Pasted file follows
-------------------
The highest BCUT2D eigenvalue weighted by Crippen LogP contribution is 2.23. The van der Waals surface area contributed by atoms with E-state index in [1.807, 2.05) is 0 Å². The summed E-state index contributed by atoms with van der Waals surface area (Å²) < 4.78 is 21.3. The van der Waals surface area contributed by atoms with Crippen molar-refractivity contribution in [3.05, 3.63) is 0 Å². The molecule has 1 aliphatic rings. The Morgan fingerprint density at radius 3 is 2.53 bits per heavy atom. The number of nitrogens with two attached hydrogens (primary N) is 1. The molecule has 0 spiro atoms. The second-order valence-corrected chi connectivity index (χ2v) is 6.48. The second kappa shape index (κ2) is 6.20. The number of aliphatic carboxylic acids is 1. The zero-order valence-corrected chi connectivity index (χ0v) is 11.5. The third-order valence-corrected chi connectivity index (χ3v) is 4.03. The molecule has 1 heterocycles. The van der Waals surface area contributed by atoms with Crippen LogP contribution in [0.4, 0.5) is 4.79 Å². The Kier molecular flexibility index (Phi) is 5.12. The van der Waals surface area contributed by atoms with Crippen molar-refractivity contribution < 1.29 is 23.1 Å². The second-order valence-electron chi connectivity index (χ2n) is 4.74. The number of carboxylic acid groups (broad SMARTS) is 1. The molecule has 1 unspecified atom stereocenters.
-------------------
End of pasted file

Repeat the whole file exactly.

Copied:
The highest BCUT2D eigenvalue weighted by Crippen LogP contribution is 2.23. The van der Waals surface area contributed by atoms with E-state index in [1.807, 2.05) is 0 Å². The summed E-state index contributed by atoms with van der Waals surface area (Å²) < 4.78 is 21.3. The van der Waals surface area contributed by atoms with Crippen molar-refractivity contribution in [3.05, 3.63) is 0 Å². The molecule has 1 aliphatic rings. The Morgan fingerprint density at radius 3 is 2.53 bits per heavy atom. The number of nitrogens with two attached hydrogens (primary N) is 1. The molecule has 0 spiro atoms. The second-order valence-corrected chi connectivity index (χ2v) is 6.48. The second kappa shape index (κ2) is 6.20. The number of aliphatic carboxylic acids is 1. The zero-order valence-corrected chi connectivity index (χ0v) is 11.5. The third-order valence-corrected chi connectivity index (χ3v) is 4.03. The molecule has 1 heterocycles. The van der Waals surface area contributed by atoms with Crippen LogP contribution in [0.4, 0.5) is 4.79 Å². The Kier molecular flexibility index (Phi) is 5.12. The van der Waals surface area contributed by atoms with Crippen molar-refractivity contribution < 1.29 is 23.1 Å². The second-order valence-electron chi connectivity index (χ2n) is 4.74. The number of carboxylic acid groups (broad SMARTS) is 1. The molecule has 1 unspecified atom stereocenters.